Central Asia's New Energy Giant: China

Once firmly within Russia's sphere of influence, the energy-rich region has increasingly turned east, altering the balance of power.
hujintaocentralasia.jpg From right, Kazakh President Nursultan Nazarbayev, Uzbek President Islam Karimov, Chinese President Hu Jintao and Turkmen President Gurbanguly Berdymukhamedov take part in the inauguration ceremony of the China-Central Asia natural gas pipeline in the gas plant at Samandepe Gas Field, Turkmenistan. (AP)

Turkmenistan's southeastern desert, not far from the border with Afghanistan, is a forbidding place. Its bleak, dusty vistas are punctuated by the ruins of ancient caravansaries: once rest stops on the old Silk Road. But, the silence of that long lost East-West artery is now regularly broken by the rumble of Chinese truck convoys. These are not ordinary tractor-trailers, either: they move slowly carrying massive loads of natural gas extraction equipment, and according to Turkmen officials, the shepherds' bridges and village roads have had to be reinforced from the impact of their weight. The equipment is headed to one of the top five natural gas fields in the world; Formerly known as South Yolotan-Osman, in 2011 the field was renamed "Galkynysh" or "revival" in Turkmen. The name is apt because this gargantuan reserve of natural gas is the prize motivating CNPC, China's largest oil company, to revive the old Silk Road -- only this time by pipeline.

Silk Road scholars often point out that there was never one route from China to Europe through Central Asia. The old Silk Road was, instead, a network of interlinking corridors that formed a spider web of connections across Eurasia. CNPC 's energy strategy for Central Asia roughly traces this route. It is anchored by a main artery -- the Central Asia-China gas pipeline -- that runs all the way from China's east coast cities to Galkynysh: a distance of more than 6,000 miles. But before that was even finished, CNPC began building spurs from that main line not only to the major energy producers of Turkmenistan, Kazakhstan and Uzbekistan, but also to energy-poor Kyrgyzstan, Tajikistan and Afghanistan. CNPC plans not just to source gas from Turkmenistan to China, but also to distribute Turkmen gas to other countries in the region. By Chinese standards the volumes are small, but they provide important geopolitical leverage for CNPC and the Chinese government.

Strategically speaking, CNPC has taken a page from Gazprom's playbook. Russia's state-controlled energy monopoly once extended its stranglehold to Moscow's former colonies in Central Asia. Up until five years ago, Kazakhstan, Turkmenistan and Uzbekistan were largely dependent on Gazprom-controlled Soviet-era pipelines for the export of their gas through Russia and on to Europe, forced to submit to Russia's hefty price markup and prices, terms and gas flows. It was this domination that prompted cautious, avowedly neutral Turkmenistan to invite CNPC not only to build a major pipeline on its territory, but to have exclusive and sole rights to natural gas production sharing onshore in the country.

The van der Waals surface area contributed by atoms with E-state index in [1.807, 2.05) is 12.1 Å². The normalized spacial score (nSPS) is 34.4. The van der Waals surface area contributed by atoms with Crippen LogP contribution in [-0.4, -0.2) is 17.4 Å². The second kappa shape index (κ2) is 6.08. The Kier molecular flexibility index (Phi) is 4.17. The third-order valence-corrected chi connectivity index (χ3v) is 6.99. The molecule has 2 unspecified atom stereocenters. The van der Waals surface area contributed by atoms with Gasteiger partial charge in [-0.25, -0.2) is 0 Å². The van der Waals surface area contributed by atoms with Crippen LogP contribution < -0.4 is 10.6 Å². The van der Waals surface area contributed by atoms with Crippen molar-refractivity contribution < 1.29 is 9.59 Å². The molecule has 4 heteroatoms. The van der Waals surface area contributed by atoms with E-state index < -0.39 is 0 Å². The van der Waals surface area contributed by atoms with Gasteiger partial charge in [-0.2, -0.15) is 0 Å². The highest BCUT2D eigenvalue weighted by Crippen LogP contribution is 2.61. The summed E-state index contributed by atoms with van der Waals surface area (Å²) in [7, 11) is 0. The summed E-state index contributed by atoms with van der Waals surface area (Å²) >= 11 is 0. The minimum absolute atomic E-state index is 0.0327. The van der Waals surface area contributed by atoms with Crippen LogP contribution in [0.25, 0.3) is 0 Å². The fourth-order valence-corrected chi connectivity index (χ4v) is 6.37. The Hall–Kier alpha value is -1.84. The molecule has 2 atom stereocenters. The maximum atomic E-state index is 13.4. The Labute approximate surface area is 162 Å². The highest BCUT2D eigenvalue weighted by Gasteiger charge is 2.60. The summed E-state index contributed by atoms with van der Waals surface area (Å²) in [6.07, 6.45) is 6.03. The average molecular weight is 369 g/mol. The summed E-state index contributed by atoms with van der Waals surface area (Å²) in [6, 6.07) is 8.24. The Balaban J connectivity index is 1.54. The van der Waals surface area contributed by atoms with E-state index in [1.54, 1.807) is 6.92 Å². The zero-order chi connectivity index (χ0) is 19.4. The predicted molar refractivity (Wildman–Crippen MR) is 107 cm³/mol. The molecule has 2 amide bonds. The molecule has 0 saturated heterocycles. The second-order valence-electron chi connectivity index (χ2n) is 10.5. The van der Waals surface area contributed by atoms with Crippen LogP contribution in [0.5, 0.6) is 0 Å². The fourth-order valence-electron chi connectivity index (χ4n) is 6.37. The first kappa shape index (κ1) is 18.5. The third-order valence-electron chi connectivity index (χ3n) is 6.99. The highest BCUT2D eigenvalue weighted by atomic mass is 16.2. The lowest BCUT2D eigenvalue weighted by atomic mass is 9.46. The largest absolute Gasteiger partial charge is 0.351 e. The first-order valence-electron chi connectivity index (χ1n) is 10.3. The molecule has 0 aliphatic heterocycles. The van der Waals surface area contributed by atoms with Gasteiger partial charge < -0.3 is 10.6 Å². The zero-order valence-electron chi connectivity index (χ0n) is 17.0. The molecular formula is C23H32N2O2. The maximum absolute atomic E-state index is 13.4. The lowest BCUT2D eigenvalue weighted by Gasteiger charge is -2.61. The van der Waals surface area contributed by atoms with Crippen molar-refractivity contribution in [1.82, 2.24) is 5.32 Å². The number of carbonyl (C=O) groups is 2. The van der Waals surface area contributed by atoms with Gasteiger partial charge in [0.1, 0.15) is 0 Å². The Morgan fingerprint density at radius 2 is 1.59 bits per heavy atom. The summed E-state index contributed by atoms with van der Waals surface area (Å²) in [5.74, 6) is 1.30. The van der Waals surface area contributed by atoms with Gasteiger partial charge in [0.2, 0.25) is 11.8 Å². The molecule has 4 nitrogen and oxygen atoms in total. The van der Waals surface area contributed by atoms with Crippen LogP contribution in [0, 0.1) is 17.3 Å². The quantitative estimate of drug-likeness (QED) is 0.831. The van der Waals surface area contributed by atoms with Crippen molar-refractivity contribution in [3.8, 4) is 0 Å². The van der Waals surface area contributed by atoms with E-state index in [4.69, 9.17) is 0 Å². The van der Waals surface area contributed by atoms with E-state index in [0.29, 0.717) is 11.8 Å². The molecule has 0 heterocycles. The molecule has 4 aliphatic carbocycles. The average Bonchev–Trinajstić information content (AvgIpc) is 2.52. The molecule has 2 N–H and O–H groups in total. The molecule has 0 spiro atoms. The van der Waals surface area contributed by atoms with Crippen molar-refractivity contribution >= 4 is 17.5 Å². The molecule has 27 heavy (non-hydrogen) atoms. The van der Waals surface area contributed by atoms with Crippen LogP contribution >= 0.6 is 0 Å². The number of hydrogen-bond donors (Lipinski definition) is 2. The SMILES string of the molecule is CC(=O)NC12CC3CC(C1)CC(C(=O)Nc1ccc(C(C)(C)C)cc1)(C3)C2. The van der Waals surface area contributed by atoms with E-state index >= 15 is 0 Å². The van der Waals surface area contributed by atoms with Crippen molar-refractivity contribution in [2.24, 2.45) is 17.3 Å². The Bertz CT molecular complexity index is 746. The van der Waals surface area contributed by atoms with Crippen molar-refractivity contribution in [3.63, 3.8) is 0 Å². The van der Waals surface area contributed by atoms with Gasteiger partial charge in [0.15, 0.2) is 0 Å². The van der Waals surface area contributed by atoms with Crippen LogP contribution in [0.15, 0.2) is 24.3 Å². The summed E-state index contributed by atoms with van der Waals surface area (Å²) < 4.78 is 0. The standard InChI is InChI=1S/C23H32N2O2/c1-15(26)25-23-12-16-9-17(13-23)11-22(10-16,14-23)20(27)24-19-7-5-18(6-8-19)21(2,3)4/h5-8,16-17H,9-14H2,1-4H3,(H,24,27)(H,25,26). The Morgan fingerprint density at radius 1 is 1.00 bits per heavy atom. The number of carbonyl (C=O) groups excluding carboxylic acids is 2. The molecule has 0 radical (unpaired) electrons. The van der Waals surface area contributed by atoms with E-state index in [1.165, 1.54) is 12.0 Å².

The shift is being felt region-wide. According to a credible source, CNPC representatives recently told their Gazprom counterparts in Ashgabat, Turkmenistan's capital, that Central Asia was China's turf when it comes to energy. Distributing resources throughout the region, to both energy poor countries and also parts of Kazakhstan and Uzbekistan that require gas, gives CNPC the sort of guiding hand that Russia once enjoyed. The major difference is that while Central Asian states could diversify away from Russia by developing relationships with China, now they have few other options, particularly as the United States and Western forces  withdrawal combat troops from Afghanistan in 2014.

Strategically speaking, CNPC has taken a page from Gazprom's playbook.

Premier Hu Jintao set CNPC's plans in motion in 2003 when he visited Kazakhstan to secure Astana's cooperation for what was dubbed at the time the "Pan Asian Global Energy Bridge", with explicit plans for connections through central and western China, Central Asia and Iran all the way to the Persian Gulf. At the time, the Galkynysh gas field's riches had not been confirmed and Turkmenistan was mainly viewed by CNPC as an addition or a thoroughfare. But, when Gaffney Cline, a respected British energy auditing firm, announced that Turkmenistan's southeastern gas fields gave the country the world's fourth largest reserves, CNPC doubled down on its plans to make the small desert country the spoke at the center of its regional wheel of energy infrastructure. The Central Asia-China gas pipeline was duly built in 18 months, the fastest built pipeline of its size in history. Gas started flowing in 2009 and capacity is set to more than double to a massive 60 billion cubic meters a year by 2015.

Alexandros Petersen is the author of The World Island: Eurasian Geopolitics and the Fate of the West. He co-runs chinaincentralasia.com.

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